Emergency Planning Design
by Laura George
The most important thing that a person can do for an impending disaster is to become informed on how they will live, survive and move forward after the event. When discussing Emergency Preparedness, it is best to consider it Emergency Planning Design because the topic includes planning before, during and after the disaster. Furthermore, a plan must be designed to ensure that you can live at least three to seven days after a disaster with no support.
Remember “YO-YO” (You are On Your Own) in a disaster! Creating your emergency design plan may seem overwhelming. However, working on it step by step ensures its current relevancy to your life and will ensure your safety through a disaster.
For people with disabilities, preparation doesn’t just include water, food and batteries. It also includes access to medications, tools/technologies, caregivers/provider agencies, spare medical supplies/hardware, transportation and safe, accessible refuge to maintain independent living. Look to your state’s resources on emergency planning. Then, look to your county of residence for local resource agencies, websites, social media platforms and other disability advocacy organizations or support groups.
After completing your research, decide on three locations for safe refuge:
- One for staying in place.
- One for leaving your residence.
- One for if the first two fall through or are not an option.
Your prepared “Go Kit” should have the above-mentioned basics along with items that everyone in your household, including any service animals and pets, would need. A weather radio, manual can opener, First Aid kit, local maps, flashlights and batteries are also helpful. Equally important is a document in your kit that lists important contacts and your medical health information (e.g., details such as if you have any implanted devices, the need for an interpreter for communication with others and dietary concerns).
Now, congratulate yourself because you have completed most of your Emergency Planning Design! However, after researching your local community’s resources, you’ve likely found some unanswered questions. Find your voice! You are 100% responsible for your personal plan until you have questions. Then your community shares responsibility to help you find the answers.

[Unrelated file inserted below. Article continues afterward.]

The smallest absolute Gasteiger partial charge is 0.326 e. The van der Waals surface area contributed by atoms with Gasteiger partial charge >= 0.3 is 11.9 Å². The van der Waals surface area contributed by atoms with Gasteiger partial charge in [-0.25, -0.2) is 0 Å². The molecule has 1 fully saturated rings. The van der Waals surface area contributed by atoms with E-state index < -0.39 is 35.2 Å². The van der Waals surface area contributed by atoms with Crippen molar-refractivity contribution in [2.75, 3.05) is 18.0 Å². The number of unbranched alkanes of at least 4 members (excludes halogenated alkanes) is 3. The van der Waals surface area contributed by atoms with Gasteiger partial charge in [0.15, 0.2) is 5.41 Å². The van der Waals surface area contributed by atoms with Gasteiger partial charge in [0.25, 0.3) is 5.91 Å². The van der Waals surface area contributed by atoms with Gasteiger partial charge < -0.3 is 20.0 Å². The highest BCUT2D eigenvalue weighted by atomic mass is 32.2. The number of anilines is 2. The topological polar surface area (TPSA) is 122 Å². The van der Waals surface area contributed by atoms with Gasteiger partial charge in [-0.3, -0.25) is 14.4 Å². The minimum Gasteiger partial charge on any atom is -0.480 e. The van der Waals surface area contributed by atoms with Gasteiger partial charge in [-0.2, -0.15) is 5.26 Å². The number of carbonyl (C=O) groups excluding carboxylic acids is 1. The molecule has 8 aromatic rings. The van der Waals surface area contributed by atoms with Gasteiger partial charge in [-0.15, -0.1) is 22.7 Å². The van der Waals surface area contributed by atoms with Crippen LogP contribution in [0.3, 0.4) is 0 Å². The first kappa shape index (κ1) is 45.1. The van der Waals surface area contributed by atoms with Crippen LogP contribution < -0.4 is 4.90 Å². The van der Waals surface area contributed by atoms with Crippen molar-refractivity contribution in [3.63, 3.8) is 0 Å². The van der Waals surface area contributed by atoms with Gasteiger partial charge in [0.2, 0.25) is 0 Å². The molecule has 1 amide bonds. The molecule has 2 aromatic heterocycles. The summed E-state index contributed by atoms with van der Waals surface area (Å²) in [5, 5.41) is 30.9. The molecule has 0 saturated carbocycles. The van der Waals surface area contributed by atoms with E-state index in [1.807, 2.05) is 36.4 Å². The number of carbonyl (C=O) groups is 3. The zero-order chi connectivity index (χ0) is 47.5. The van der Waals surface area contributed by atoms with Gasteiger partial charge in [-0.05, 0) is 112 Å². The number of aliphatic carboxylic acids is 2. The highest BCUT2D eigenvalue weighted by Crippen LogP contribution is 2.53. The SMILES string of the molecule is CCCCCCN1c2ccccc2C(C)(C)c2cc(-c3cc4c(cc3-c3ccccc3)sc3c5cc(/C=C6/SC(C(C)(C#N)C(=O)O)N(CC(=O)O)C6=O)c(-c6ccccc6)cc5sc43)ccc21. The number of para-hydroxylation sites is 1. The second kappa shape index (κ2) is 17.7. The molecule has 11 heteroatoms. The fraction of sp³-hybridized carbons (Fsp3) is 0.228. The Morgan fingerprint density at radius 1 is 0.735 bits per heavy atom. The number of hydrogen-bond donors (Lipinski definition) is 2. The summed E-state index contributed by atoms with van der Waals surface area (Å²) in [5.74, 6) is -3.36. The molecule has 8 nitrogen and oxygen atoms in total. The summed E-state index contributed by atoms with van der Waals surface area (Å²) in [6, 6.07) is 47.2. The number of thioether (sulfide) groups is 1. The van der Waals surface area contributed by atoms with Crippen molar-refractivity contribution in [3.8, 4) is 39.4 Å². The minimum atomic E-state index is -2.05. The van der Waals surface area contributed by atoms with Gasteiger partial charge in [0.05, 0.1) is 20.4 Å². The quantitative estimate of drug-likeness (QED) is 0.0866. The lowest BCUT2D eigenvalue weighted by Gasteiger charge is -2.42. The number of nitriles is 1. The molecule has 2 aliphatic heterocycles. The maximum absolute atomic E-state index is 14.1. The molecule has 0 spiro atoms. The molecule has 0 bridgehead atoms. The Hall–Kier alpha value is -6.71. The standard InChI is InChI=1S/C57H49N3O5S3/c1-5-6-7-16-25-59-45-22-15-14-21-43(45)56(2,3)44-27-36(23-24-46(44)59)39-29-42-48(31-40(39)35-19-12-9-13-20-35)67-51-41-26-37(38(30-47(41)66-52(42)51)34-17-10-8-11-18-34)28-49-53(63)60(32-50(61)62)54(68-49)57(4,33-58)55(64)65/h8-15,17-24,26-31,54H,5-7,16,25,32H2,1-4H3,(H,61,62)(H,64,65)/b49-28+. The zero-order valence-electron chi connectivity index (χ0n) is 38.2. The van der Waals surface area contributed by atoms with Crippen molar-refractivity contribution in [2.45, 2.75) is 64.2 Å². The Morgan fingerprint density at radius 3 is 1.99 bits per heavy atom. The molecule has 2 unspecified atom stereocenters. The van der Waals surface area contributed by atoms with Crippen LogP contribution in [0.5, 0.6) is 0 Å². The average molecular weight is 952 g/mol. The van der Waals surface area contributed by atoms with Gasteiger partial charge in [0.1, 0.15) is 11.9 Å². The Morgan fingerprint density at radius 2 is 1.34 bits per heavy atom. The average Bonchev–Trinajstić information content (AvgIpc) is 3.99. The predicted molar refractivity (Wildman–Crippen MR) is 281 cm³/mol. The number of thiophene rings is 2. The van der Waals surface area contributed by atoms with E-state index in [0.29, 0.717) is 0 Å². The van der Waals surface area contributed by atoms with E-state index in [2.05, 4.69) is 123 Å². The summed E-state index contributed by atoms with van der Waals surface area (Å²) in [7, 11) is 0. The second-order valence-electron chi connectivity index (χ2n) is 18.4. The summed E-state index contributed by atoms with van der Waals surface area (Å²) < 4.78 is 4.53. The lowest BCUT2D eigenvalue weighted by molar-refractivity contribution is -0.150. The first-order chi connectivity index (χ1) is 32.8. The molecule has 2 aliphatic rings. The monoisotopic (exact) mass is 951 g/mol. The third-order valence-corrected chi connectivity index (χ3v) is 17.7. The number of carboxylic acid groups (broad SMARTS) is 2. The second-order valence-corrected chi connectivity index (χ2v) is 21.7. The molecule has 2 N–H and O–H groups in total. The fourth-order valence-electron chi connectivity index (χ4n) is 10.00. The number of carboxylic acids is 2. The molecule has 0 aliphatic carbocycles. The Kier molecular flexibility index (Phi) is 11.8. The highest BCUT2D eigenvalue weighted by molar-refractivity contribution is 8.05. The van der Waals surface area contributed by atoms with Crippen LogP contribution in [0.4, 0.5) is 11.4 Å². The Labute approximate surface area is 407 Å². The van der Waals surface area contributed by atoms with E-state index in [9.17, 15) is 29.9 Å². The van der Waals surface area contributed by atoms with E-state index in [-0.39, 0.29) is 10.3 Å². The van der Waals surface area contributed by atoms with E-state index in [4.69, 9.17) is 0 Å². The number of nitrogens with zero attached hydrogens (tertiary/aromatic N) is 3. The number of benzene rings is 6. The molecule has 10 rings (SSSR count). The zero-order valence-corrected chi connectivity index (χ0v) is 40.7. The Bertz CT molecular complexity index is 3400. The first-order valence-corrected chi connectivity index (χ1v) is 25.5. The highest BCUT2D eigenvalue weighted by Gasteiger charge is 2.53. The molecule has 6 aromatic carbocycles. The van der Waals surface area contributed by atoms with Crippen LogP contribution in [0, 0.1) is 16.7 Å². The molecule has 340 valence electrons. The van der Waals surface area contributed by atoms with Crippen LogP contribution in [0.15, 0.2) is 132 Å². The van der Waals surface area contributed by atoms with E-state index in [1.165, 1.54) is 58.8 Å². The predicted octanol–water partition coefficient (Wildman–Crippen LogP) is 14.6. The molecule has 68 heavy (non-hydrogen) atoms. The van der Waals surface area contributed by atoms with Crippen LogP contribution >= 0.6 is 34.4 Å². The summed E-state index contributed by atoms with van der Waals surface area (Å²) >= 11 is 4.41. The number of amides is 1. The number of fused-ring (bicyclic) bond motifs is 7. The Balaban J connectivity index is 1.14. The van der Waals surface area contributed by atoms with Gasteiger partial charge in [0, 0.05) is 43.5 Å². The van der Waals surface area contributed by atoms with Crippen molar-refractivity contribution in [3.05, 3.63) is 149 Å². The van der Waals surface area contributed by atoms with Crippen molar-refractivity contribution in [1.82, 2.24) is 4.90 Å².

Contact your local police, fire, health department and emergency management agencies for the additional solutions you need. Ask about their emergency planning committees. Remember, you are not the only one with a unique concern. First responders are genuinely interested in learning about people with disabilities and how to work us into their emergency plan for the community. Consider volunteering on Emergency Preparedness committees and other organizations.
Be alert! Be prepared! Be safe!
Georgia Emergency Preparedness Resources:
- Ready Georgia
- Georgia Emergency Management and Homeland Security Agency (GEMA)
- Georgia Department of Public Health
Disability Specific Resources:
- Georgia Emergency Preparedness Coalition for Individuals with Disabilities and Older Adults
- Independent Living Centers
- Partnership for Inclusive Disaster Strategies
- Smart Response
- Pass It On Center
- Americans with Disabilities Act
- The Right To Be Rescued: Disability Justice in an Age of Disaster
- What to pack for people with disabilities in emergencies
- Searchable database of videos with multiple language captions and ASL
Laura George sits on the Emergency Preparedness Committee for the National Council on Independent Living and is the Program Director of Emergency Preparedness for Access and Functional Needs at Noah’s Ark and Company, Inc. She is also an author, presenter and caregiver.
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